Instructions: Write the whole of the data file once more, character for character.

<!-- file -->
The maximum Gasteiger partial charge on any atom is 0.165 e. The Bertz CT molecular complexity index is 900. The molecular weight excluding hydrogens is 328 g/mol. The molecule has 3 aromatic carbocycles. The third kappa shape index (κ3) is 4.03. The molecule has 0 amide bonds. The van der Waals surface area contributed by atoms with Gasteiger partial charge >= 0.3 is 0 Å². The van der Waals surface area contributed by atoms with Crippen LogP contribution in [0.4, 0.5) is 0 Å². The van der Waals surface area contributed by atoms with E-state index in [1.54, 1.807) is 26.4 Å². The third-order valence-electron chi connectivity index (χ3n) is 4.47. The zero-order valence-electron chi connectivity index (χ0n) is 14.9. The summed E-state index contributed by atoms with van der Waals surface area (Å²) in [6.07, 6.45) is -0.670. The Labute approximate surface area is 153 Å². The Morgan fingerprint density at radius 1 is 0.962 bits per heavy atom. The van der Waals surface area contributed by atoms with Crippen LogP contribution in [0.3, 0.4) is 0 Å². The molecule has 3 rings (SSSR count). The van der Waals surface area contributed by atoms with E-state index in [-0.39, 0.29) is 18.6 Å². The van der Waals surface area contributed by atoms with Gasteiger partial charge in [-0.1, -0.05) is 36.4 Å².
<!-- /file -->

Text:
The maximum Gasteiger partial charge on any atom is 0.165 e. The Bertz CT molecular complexity index is 900. The molecular weight excluding hydrogens is 328 g/mol. The molecule has 3 aromatic carbocycles. The third kappa shape index (κ3) is 4.03. The molecule has 0 amide bonds. The van der Waals surface area contributed by atoms with Gasteiger partial charge >= 0.3 is 0 Å². The van der Waals surface area contributed by atoms with Crippen LogP contribution in [0.4, 0.5) is 0 Å². The van der Waals surface area contributed by atoms with E-state index in [1.54, 1.807) is 26.4 Å². The third-order valence-electron chi connectivity index (χ3n) is 4.47. The zero-order valence-electron chi connectivity index (χ0n) is 14.9. The summed E-state index contributed by atoms with van der Waals surface area (Å²) in [6.07, 6.45) is -0.670. The Labute approximate surface area is 153 Å². The Morgan fingerprint density at radius 1 is 0.962 bits per heavy atom. The van der Waals surface area contributed by atoms with Crippen LogP contribution in [0.3, 0.4) is 0 Å². The molecule has 3 rings (SSSR count). The van der Waals surface area contributed by atoms with E-state index in [-0.39, 0.29) is 18.6 Å². The van der Waals surface area contributed by atoms with Gasteiger partial charge in [-0.1, -0.05) is 36.4 Å².